Working toward French fluency is an attainable goal for anyone who is willing to put in the work!
However, the benchmark for fluency can be confusing and can even seem like a bit of a moving target depending on where you are in your language learning. Some people try to use the ‘high school essay’ trick, which is basically where you use fancy words to distract from the fact that you aren’t actually saying anything of substance.
The reality is, that fluency is not about sounding impressive or fancy, it’s about functionality. Fluency means you can discuss your political beliefs over dinner, call a plumber about the leak in your apartment, or negotiate with business colleagues. Fluency means you can participate in a conversation about any topic – not just the topic you studied in your French lessons that week.
Moving toward fluency also means that you are less focused on formal academic vocabulary, and more focused on phrasing and conversational norms. Many French courses or apps focus on archaic language or overly formal phrasing, but real-world French requires flexibility between formal French or casual French, depending on the environment one finds oneself in.
The Common European Framework of Reference for Languages, or CEFR, defines a common standard for language proficiency. Aspiring language learners can see exactly where they are in their language acquisition, and they can see what the next level of proficiency requires.
The framework ranges from the ability to introduce oneself, at level A1, to the ability to easily express oneself spontaneously and clearly at level C2. The framework is helpful, but there are a few things you may notice as you advance in the French language skills that can clue you in that you’re moving closer to fluency. Here are a few things to watch for and work towards:
Being able to understand and utilize words in a humorous way displays a level of proficiency beyond simply vocabulary acquisition or verb conjugation. Understanding and delivering humor requires knowledge of not just grammar rules, but also social norms, cultural awareness, and semantic rules.
Using humor in a new language is a bit like when a jazz musician begins to riff – they’ve spent time mastering music theory, memorization of scales, and the function of their instrument, and now they can use those rules to create a new and unique combination of sounds.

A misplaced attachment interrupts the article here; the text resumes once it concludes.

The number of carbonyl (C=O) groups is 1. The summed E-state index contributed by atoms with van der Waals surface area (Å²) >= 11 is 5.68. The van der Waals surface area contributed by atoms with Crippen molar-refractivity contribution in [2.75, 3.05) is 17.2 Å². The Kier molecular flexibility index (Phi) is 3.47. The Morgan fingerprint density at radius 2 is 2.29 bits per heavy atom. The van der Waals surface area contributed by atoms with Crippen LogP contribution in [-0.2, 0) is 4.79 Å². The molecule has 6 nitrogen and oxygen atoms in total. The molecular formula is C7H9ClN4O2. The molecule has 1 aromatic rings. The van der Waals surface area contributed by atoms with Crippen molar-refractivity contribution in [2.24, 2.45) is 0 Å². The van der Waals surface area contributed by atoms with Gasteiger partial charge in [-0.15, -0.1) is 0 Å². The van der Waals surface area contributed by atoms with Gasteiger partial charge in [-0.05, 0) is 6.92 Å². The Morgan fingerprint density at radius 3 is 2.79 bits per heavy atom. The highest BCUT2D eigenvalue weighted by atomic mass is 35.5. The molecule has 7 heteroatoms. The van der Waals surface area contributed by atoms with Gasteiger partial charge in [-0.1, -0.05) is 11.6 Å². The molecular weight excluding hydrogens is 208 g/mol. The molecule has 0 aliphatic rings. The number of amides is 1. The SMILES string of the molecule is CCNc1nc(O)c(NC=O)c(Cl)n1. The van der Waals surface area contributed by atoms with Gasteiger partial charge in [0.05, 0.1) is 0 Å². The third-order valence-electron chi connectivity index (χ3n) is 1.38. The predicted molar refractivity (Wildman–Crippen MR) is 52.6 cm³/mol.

Humor can give you insights into cultural intricacies that you can’t get in a classroom. It’s normal not to be able to understand and laugh at jokes when you’re new to language learning, but by taking an observational stance, you’ll be able to consider why the hearers find it funny, and possibly even inquire as to why it’s funny.
While you might feel silly doing this in the moment, it will grow your cultural awareness and vocabulary by leaps and bounds.
Another sign that you’re making progress in fluency is when you can follow someone else’s lead on discussing topics. In a classroom environment, your tutor may assign you a topic to write about or discuss, giving you plenty of time to research and discover related vocabulary.
However, if you are in a group of friends or colleagues and someone brings up a topic that you don’t have experience with, fluency means you’d be able to ask relevant questions and contribute your own opinions on the topic.
Once your day-to-day vocabulary has expanded to a certain point, you’ll be able to talk about subjects that you haven’t directly learned about. You’ll also be able to contextualize the vocabulary you do know into various situations, and you’ll be able to determine which words with similar meanings are the best fit for the context you find yourself in.
If you’ve found any pattern at all during your French lessons, you’ve likely learned that for beginners, the focus is on concrete ideas. You will likely spend a lot of time at first describing things that exist or activities that are currently happening. “I have one sister,” or “I went to the store and bought an apple” are common phrases to learn in the first few levels of French learning.
This is a necessary phase, as the vocabulary and grammar you use in this phrase will serve as a foundation to your conversation skills. However, to consider yourself fluent, you have to be able to discuss abstract ideas as well.
Saying “I have one sister” is different from saying, “I have one sister but I probably would have had more siblings if my parents hadn’t gotten divorced.” That’s an easy idea to communicate in one’s native language, but in a new language, it requires the proficiency of numerous verb tenses and different realities.
When you are able to express not only past, present, and future realities, but also things that are not concrete realities, you’ll be in a position to consider yourself fluent.
Fluency in French – or any language – is not limited to the ability to give a philosophical presentation in the target language’s equivalent to Shakespearian prose. The goal of fluency is simply functionality. The closer you get to being able to seamlessly function in your life at work, at home, and in leisure time, the more the French language will enrich your life.